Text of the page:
Suspected militants killed four Malian soldiers on Sunday in the second deadly attack this weekend in the country’s troubled north, local and military officials told AFP.
Mali’s deteriorating security situation is of growing concern as al Qaeda-linked groups mount increasingly ferocious attacks on domestic and foreign forces.
“Terrorists have killed four soldiers in Menaka in an attack,” a Malian military source said, adding: “They were not able to overrun the military camp. We are now in control of the situation.”
The incident was confirmed by a second Malian military source, who said the armed attackers arrived “this morning on motorbikes and in cars”, while a local official said the group had fired rockets.
French helicopters were circling the area, the sources said.
Fourteen soldiers were killed and 18 wounded on Saturday when suspected militants seized control of their camp in Soumpi, near Timbuktu.
And on Thursday, 26 civilians including mothers and babies were killed when their vehicle ran over a landmine in Boni, central Mali, leading President Ibrahim Boubacar Keita to cancel plans to attend an African Union summit in order to visit the area.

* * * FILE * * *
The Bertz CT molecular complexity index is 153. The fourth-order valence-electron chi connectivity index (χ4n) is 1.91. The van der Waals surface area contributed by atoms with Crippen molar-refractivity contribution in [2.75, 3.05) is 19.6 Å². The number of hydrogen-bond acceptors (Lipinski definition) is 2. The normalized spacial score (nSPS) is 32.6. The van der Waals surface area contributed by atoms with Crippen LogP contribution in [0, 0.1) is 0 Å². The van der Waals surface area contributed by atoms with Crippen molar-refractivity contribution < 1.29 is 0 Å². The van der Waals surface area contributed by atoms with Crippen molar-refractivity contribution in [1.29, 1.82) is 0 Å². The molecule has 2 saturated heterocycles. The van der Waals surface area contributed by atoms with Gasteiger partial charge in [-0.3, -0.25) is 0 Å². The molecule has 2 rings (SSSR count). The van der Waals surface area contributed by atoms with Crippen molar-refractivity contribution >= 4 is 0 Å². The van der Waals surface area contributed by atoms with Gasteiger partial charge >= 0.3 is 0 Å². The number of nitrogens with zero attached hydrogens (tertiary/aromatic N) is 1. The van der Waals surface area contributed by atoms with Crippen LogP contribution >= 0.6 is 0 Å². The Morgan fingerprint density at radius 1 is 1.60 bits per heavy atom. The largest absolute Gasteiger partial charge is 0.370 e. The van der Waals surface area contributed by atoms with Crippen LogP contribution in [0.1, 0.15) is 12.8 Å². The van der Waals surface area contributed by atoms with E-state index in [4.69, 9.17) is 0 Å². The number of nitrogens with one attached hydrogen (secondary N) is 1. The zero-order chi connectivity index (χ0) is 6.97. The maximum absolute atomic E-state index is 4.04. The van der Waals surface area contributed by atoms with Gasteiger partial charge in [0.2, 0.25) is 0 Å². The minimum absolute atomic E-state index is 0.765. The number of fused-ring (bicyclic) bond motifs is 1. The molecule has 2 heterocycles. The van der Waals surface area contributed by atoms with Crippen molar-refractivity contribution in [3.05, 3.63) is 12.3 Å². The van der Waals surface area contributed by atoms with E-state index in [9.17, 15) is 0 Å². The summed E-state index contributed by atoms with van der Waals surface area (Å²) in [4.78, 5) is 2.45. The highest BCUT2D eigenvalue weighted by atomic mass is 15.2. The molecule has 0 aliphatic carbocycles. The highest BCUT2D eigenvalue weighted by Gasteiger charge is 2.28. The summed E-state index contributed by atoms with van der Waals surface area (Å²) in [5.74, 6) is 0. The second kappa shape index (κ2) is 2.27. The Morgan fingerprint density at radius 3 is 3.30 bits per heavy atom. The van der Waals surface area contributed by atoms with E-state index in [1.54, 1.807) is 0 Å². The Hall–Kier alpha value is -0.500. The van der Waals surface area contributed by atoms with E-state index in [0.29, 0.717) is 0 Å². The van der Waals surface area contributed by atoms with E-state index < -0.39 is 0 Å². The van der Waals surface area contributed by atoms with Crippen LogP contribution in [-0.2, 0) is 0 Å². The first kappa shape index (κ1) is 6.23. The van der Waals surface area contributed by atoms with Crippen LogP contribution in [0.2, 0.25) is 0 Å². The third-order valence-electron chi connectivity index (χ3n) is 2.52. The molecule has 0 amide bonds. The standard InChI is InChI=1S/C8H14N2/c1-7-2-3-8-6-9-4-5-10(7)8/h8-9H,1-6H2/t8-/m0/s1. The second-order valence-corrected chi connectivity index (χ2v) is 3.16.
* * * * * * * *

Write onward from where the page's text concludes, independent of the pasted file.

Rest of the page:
Keita told victims’ families: “All of Mali was in mourning, all of Mali is appalled,” over the high death toll among civilians.
“Everyone knows what we are going through… Every day we do what we can,” he added.
Militants linked to al Qaeda took control of the desert north of the former French colony in early 2012, but were largely driven out in an ongoing French-led military operation launched in January 2013.
In June 2015, Mali’s government signed a peace agreement with coalitions of non-militant armed groups. But insurgents remain active, and large tracts of the country are lawless.
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